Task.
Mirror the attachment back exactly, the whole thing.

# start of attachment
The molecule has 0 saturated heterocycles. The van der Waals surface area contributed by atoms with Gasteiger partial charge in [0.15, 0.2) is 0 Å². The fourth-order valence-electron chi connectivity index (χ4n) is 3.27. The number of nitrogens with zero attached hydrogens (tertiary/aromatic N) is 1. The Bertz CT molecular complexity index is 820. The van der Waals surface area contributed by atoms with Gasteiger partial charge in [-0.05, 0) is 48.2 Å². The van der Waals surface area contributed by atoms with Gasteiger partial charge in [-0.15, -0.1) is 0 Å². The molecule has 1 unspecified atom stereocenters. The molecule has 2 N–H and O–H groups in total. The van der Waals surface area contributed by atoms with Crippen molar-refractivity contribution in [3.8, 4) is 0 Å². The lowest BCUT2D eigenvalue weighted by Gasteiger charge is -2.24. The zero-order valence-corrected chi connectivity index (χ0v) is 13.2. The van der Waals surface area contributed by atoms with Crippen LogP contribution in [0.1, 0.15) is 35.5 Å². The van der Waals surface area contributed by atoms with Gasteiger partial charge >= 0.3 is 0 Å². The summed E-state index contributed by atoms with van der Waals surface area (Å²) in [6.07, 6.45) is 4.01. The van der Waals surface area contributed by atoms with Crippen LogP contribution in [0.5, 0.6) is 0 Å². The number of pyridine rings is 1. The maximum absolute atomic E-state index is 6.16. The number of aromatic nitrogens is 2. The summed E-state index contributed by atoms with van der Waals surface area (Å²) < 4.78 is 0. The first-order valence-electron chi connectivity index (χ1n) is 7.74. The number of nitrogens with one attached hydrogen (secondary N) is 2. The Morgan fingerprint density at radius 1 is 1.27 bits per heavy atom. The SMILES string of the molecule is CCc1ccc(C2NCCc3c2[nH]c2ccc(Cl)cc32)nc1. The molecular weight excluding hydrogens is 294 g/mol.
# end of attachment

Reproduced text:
The molecule has 0 saturated heterocycles. The van der Waals surface area contributed by atoms with Gasteiger partial charge in [0.15, 0.2) is 0 Å². The fourth-order valence-electron chi connectivity index (χ4n) is 3.27. The number of nitrogens with zero attached hydrogens (tertiary/aromatic N) is 1. The Bertz CT molecular complexity index is 820. The van der Waals surface area contributed by atoms with Gasteiger partial charge in [-0.05, 0) is 48.2 Å². The van der Waals surface area contributed by atoms with Gasteiger partial charge in [-0.15, -0.1) is 0 Å². The molecule has 1 unspecified atom stereocenters. The molecule has 2 N–H and O–H groups in total. The van der Waals surface area contributed by atoms with Crippen molar-refractivity contribution in [3.8, 4) is 0 Å². The lowest BCUT2D eigenvalue weighted by Gasteiger charge is -2.24. The zero-order valence-corrected chi connectivity index (χ0v) is 13.2. The van der Waals surface area contributed by atoms with Crippen LogP contribution in [0.1, 0.15) is 35.5 Å². The van der Waals surface area contributed by atoms with Gasteiger partial charge >= 0.3 is 0 Å². The summed E-state index contributed by atoms with van der Waals surface area (Å²) in [6.07, 6.45) is 4.01. The van der Waals surface area contributed by atoms with Crippen LogP contribution in [0.5, 0.6) is 0 Å². The number of pyridine rings is 1. The maximum absolute atomic E-state index is 6.16. The number of aromatic nitrogens is 2. The summed E-state index contributed by atoms with van der Waals surface area (Å²) < 4.78 is 0. The first-order valence-electron chi connectivity index (χ1n) is 7.74. The number of nitrogens with one attached hydrogen (secondary N) is 2. The Morgan fingerprint density at radius 1 is 1.27 bits per heavy atom. The SMILES string of the molecule is CCc1ccc(C2NCCc3c2[nH]c2ccc(Cl)cc32)nc1. The molecular weight excluding hydrogens is 294 g/mol.